Because medical marijuana is not federally approved, access for veterans is an issue nationwide, including in Nevada's 2nd Congressional District.
Reno Public Radio’s Noah Glick reports.
As it stands, veterans getting care at VA facilities are unable to discuss medical marijuana treatment with their doctors, even in states where it’s legal. If interested, they must go outside the VA system.
This issue was looked at by Congress this year but ultimately nothing was passed.
During a recent debate on KRNV’s Nevada Newsmakers, Incumbent Republican Mark Amodei said he does support medical marijuana for veterans.
“But the caveat is that it needs to be titrated,” he said. “So if there’s a use for it, then fine. Use it for that. But let’s not be handing people dime bags and telling them to spark up to smoke their medicine.”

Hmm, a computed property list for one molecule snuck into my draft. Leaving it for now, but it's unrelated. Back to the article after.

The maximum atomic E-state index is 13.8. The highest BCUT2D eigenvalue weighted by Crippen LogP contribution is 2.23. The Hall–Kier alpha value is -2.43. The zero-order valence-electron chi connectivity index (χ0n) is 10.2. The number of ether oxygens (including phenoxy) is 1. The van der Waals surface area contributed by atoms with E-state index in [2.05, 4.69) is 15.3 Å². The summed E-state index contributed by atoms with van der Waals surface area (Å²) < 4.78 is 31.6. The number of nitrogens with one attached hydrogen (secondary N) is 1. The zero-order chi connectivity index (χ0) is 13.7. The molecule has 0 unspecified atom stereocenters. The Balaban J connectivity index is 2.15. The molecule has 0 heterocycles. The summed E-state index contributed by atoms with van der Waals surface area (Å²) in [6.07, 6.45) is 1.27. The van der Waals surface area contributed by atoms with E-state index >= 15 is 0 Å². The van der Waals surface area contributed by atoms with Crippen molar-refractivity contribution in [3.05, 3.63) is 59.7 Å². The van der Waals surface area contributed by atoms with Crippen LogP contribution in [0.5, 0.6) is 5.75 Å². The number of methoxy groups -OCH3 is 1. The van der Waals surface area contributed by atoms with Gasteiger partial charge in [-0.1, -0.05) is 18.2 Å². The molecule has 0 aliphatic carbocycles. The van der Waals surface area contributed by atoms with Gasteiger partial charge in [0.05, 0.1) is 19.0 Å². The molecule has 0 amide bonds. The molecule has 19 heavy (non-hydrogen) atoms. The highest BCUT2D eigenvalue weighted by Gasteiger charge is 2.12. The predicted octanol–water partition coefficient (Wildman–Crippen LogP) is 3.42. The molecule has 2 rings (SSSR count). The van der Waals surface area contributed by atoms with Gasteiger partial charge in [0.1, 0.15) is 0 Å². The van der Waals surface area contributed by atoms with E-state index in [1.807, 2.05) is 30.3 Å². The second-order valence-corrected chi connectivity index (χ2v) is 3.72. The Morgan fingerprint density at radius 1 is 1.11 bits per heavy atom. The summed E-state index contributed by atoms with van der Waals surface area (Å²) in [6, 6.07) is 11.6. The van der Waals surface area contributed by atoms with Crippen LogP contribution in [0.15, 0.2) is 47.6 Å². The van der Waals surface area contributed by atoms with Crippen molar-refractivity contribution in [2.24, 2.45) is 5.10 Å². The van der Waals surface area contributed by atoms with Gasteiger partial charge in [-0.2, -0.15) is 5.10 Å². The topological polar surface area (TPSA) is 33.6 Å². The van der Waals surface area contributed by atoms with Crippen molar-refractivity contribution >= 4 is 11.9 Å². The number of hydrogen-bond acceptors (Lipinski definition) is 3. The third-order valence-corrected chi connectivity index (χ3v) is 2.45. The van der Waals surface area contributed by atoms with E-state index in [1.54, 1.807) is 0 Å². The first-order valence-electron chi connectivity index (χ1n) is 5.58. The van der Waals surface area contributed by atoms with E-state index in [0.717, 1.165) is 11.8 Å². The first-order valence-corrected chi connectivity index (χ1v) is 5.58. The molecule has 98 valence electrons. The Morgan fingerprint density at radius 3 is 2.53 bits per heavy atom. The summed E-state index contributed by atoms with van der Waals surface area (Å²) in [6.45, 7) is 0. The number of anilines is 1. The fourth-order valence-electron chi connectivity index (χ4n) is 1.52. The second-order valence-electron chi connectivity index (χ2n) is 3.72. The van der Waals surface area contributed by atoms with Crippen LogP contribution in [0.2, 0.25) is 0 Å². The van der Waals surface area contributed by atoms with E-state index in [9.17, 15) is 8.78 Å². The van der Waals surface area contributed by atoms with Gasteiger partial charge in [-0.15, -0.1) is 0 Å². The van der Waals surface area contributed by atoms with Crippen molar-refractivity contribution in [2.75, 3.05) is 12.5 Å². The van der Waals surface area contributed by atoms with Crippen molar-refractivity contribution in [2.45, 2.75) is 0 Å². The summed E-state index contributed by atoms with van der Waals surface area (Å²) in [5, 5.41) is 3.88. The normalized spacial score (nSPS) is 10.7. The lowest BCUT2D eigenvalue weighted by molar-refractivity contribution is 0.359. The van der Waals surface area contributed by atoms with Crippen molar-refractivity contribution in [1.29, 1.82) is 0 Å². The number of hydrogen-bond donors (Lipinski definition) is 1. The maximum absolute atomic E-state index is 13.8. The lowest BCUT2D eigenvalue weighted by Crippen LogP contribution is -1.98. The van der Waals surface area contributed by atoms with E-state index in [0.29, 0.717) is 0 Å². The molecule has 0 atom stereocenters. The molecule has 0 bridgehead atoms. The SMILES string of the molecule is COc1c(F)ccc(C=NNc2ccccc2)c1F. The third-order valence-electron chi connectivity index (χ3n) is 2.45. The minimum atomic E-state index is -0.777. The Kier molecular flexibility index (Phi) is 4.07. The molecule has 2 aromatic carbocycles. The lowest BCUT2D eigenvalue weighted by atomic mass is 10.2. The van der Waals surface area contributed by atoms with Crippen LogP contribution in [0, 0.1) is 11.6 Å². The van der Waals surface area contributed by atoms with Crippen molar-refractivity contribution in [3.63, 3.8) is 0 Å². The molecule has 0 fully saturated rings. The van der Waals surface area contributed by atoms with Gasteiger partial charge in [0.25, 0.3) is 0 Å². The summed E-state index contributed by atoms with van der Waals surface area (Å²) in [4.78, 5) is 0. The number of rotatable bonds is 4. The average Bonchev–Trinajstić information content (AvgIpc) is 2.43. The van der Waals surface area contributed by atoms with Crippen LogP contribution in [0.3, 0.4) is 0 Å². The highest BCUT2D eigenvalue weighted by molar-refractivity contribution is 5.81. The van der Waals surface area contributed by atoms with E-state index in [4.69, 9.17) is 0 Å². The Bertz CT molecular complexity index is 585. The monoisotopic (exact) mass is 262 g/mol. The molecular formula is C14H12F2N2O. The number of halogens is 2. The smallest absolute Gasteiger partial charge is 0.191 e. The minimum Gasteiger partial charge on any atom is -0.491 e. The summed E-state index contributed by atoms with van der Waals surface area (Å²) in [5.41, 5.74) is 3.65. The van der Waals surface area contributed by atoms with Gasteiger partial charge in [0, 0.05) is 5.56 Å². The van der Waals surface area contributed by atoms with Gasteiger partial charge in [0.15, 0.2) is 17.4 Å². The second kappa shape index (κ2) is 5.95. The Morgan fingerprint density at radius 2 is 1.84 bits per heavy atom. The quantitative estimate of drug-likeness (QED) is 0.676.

“What do you mean specifically by titrate?” moderator Ray Hagar asked.
“That means you turn it into a pill,” Amodei replied.
Amodei’s Democratic challenger, Chip Evans said he supports any type of medicinal marijuana for veterans.
“There are people coming back from Afghanistan and they’re seeking treatment. And they’re being denied marijuana,” Evans said. “And then they go talk with their brothers at the VFW hall, the Vietnam vet that says, ‘Hey this works for a whole rash of things.’ So we should make it legal and available to our veterans in whatever form they choose.”
Amodei has served as representative for District 2 since 2011. This is the first time Evans, the former Washoe Democratic Party chair, is running for political office.